Today in my Holiday Stress series we’re going to answer the big question: Do you need to change your holiday traditions to accommodate your dog?
I’m not saying that you should dispense with everything that you really love about the holidays. But look around. What do you really love about the holidays? Some of the things that make your dog the craziest may not be as important as you think.
How much time do you spend stressing about your dog destroying your decorations? Opening your presents? Eating Aunt Sue’s annual box of chocolates? The more you stress about it, the more edgy your dog will be. The more times you scold, the worse you’ll both feel. What about from the dog’s side–Is your dog afraid of the Christmas tree? Terrified of the fire in the fireplace?
If something isn’t important to you, let it go. If the mantel full of antique ceramics doesn’t make your heart sing, leave them in the attic so that you can keep playing fetch in the house. Put away the antique tree skirt that nobody really sees in favor of one that can be washed or thrown away if puppy mistakes your tree for, you know, a tree.
You can also simplify your social calendar. Cut down on the number of mindless shopping trips and parties away from home with people you don’t really like. You’ll be less stressed, your dog will spend less time alone, and you’ll both be happier.
For things that can’t be jettisoned, or that really do matter to you, consider management. If your dog is afraid of the Christmas tree, but you really love it, make a compromise and move it to a room that the dog spends less time in. If you can’t move the tree, try Leslie McDevitt’s “Look At That!” game to desensitize your dog. Find a very thorough discussion of this quite useful exercise here.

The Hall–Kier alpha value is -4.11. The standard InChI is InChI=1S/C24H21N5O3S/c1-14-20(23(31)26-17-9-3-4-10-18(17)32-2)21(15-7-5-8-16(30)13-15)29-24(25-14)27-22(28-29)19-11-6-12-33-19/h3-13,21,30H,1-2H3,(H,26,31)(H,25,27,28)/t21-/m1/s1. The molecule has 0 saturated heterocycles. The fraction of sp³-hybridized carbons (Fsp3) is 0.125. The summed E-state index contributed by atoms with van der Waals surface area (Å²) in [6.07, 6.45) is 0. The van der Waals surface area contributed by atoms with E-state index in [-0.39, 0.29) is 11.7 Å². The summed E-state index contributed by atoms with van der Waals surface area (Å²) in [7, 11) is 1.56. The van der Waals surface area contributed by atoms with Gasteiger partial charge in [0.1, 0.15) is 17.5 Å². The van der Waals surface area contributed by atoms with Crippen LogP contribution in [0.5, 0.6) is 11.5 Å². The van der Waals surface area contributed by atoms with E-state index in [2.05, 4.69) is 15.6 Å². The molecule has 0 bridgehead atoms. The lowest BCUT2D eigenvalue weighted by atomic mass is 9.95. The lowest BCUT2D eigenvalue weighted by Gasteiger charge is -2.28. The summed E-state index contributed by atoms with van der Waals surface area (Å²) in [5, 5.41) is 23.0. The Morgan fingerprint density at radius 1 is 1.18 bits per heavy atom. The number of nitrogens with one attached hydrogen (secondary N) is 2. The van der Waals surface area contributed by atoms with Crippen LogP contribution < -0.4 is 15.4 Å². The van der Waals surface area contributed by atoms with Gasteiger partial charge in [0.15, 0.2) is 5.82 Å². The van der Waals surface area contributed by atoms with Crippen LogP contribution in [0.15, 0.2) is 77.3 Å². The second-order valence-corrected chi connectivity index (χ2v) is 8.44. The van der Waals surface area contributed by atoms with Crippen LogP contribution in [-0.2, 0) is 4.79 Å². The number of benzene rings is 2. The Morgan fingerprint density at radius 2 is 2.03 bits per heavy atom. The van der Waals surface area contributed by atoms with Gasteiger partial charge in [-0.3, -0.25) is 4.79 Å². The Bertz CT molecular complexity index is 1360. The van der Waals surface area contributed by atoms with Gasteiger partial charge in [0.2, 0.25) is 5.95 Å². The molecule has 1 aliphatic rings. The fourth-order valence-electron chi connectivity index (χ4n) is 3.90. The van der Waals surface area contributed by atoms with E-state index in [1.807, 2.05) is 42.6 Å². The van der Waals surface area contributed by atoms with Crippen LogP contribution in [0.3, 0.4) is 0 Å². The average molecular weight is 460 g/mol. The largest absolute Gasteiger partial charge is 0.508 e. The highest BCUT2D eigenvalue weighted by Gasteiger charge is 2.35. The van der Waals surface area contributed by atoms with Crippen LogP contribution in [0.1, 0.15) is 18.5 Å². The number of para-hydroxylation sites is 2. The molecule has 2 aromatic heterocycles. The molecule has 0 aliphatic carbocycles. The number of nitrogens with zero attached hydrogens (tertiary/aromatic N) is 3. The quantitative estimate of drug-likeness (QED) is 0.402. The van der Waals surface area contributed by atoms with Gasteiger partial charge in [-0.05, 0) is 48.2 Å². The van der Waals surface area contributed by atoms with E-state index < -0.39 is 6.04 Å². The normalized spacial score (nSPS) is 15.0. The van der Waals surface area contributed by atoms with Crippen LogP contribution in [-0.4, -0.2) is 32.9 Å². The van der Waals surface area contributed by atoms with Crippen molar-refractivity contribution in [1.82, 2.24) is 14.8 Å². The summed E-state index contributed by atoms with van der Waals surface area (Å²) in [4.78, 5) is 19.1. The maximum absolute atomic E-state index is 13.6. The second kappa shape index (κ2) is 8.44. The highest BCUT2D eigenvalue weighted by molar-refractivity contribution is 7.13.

If, on the other hand, your dog adores the tree so much that he wants to eat it, you can move the tree to a room with a door or with a doorway that can be gated, or you can move your dog to a crate or a closed room while you’re away. Unless your dog is a saint, either put the presents away until they’re really needed or block his access to the area around the tree. In my experience, most of Silas’s problems in the house have happened while each of us thought the other was watching. When your house is full of temptations, be very clear about who is watching the dog.
Cut down chances of accidental poisoning by keeping holiday treats off surfaces dogs can reach. The ASPCA reports that poinsettia poisoning is overrated, but your dog still doesn’t need to be chowing down. Put them higher up or in places the dog can’t access. It’s also a time of year when there are a lot of forbidden food items around. Don’t wrap food gifts and put them under the tree until the last minute. I hear that some truly disgusting people ruin fruitcake with raisins, and chocolate is everywhere right now. If you’re like my mom and put chewing gum in the stockings, pass up those that contain xylitol. Nothing will stress your holiday like a trip to the emergency vet.
Finally, ask yourself if your dog really wants to participate in whatever your family is doing. We love our dogs and want them around, but popping popcorn and unwrapping presents may be too much for a noise-sensitive dog. Your off-key carols may have poor Fido wishing for some earplugs. The yule log burning can make your dog very nervous. Make sure your dog always has the option to leave the room and go somewhere that’s more to his liking. If your dog is anxious about dogs or strangers, think carefully before you take him to the tree farm or to get a picture taken with Santa.
(The fine print: Don’t trust anyone on the internet for advice about serious training issues. If your dog has a history of biting, separation anxiety, extreme fear, resource guarding, or generalized anxiety, please get professional help.)